The self-service approach to data access enables health systems to empower clinicians and administrators by allowing them to have a dialogue with their own data. This drives greater volume and speed of quality- and performance-improvement initiatives. Further, when operational improvements require reporting automation and dashboard visualizations, analyst groups are freed from the need to perform initial data exploration, driving savings in time and resources.

This approach also provides significant cost advantages. By using self-service, hospitals empower their existing clinicians and staff to become data-literate. Further, because clinicians throughout the organization can initiate their own projects, health systems gain the ability to dramatically accelerate the number of quality-improvement initiatives that are conducted concurrently. Hospital leaders are better able, using timely data, to select which projects to support, or where in the organization to make changes, when presented with data on the potential outcome or cost benefits. Because interventions cost time and money to implement and evaluate, using a data-driven approach prior to "acting" will lead to cost savings.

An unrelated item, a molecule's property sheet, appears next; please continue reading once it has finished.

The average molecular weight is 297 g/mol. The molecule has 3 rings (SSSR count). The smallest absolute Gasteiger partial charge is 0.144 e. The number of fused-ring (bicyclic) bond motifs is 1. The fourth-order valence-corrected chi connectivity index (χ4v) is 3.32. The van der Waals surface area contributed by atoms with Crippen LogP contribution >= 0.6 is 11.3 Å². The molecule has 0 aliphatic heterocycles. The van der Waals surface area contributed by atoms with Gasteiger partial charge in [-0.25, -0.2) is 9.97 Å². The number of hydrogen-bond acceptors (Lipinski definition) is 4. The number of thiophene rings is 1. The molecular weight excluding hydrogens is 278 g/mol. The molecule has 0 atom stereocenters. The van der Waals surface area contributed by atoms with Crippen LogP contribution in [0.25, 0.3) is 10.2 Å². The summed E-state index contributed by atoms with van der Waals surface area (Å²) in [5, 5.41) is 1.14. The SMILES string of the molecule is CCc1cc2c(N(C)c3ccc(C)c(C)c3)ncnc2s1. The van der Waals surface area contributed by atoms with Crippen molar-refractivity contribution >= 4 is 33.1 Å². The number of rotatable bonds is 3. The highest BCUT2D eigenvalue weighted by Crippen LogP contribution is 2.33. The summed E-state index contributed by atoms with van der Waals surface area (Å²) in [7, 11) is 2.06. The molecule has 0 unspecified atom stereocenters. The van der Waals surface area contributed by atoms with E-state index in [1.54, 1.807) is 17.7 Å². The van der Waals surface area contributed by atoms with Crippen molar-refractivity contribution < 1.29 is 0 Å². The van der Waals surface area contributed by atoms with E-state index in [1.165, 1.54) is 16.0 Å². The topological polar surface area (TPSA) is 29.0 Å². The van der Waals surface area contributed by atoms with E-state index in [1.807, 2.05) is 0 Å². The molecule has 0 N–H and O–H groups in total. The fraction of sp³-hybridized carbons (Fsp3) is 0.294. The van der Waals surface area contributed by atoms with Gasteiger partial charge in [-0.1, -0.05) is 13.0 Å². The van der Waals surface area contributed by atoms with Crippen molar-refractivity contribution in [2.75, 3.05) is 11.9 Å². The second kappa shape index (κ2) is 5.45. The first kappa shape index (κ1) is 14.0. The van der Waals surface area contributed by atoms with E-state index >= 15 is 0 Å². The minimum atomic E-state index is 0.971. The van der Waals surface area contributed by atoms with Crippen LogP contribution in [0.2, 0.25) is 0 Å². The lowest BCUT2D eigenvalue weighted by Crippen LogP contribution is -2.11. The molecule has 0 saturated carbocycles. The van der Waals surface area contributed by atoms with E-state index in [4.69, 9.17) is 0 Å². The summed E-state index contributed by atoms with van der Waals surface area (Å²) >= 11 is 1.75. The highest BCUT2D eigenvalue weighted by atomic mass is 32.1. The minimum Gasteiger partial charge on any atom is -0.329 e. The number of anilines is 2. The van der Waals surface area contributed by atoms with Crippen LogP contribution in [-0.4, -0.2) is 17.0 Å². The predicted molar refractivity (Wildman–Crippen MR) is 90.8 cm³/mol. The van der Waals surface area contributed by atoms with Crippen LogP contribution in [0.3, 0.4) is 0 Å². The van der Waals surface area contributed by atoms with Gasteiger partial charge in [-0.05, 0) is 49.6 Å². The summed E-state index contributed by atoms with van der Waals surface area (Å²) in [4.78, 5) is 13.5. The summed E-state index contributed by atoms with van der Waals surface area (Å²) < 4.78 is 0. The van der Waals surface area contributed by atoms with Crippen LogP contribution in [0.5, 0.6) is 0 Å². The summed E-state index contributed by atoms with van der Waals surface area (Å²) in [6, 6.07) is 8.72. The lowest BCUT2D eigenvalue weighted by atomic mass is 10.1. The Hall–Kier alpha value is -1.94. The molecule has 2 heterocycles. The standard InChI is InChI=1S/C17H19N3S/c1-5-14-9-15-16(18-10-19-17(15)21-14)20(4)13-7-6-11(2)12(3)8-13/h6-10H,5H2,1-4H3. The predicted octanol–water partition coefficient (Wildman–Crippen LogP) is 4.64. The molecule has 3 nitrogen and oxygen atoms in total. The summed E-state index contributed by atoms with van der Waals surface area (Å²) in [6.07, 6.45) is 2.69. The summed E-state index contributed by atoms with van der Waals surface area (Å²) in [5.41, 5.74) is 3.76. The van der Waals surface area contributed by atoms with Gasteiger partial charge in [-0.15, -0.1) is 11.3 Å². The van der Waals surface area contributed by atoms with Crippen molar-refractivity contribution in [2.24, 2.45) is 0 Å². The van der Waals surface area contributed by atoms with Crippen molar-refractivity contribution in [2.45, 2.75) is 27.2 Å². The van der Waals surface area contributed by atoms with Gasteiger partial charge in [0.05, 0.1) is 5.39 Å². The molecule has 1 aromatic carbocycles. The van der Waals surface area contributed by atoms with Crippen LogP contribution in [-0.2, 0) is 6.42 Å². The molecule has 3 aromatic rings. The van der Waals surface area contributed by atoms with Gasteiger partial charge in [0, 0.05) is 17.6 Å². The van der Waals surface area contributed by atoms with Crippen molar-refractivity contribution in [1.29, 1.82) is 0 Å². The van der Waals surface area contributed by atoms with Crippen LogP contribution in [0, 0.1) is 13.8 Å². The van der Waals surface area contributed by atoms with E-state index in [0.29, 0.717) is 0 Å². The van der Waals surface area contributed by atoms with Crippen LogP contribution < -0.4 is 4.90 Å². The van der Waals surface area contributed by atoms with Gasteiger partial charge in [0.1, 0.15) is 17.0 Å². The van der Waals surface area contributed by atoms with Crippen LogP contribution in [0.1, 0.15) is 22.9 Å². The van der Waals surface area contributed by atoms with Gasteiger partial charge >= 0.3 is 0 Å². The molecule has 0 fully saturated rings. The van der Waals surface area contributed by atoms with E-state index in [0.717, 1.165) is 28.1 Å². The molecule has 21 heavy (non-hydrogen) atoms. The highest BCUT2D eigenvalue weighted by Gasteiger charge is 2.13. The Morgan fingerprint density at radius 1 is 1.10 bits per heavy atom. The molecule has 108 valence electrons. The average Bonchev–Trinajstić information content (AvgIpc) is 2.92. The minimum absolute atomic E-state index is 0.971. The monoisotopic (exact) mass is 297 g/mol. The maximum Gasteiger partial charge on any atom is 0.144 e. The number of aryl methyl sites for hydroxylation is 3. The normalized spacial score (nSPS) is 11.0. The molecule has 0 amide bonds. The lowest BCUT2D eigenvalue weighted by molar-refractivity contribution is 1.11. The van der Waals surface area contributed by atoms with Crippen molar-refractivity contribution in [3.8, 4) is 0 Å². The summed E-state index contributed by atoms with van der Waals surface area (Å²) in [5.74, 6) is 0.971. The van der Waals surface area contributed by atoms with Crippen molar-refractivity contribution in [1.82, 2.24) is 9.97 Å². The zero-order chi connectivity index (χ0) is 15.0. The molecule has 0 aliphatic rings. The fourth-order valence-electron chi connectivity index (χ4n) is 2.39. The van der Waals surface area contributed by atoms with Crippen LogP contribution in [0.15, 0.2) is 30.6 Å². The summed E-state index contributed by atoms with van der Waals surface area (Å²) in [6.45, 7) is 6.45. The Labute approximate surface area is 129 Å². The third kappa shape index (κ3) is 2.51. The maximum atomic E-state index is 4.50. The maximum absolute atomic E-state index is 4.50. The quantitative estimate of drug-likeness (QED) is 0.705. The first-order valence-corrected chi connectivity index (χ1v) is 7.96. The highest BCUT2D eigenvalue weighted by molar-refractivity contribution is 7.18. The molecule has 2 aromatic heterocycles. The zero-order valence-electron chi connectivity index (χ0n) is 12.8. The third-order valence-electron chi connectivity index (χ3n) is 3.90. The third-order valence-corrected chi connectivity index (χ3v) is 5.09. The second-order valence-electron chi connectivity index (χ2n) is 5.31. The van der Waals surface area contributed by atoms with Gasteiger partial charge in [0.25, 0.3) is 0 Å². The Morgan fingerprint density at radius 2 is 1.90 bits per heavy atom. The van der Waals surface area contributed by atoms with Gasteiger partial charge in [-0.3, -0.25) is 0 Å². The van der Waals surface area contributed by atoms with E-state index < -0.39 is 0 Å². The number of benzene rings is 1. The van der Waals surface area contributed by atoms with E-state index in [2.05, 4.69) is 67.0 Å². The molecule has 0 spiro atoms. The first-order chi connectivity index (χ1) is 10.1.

Deanna Rothwell
A look at self-service in action: The Ottawa Hospital (TOH)
One Canadian hospital that is benefiting from this self-service approach to data exploration is TOH, one of the largest academic and research hospitals in Canada, consisting of three hospital sites, 1,420 beds, and more than 12,000 employees and support staff.

Prior to adopting a self-service approach, the hospital employed a centralized data request process to support data-driven improvement projects. In the centralized process, a researcher, clinician, or healthcare professional would first submit a data request to the analytics team. The analytics team would then meet to determine the potential project’s needs, data plan, and cost estimate. The requestor would then need to obtain the necessary approvals from leadership and regulatory teams, and, if approved, the analytics teams would produce the requested data.

For complex inquiries, the process could take months, frustrating curious clinicians who must endure long waits before obtaining answers to their important questions. Determined to find a better way, the hospital decided to implement a self-service data platform that enables users to gather, use, and share data-driven insights while fully protecting patient privacy. Now the users on the platform and the IT teams supporting the technology are partners with a higher-level focus on quality improvement instead of managing data requests and prioritization.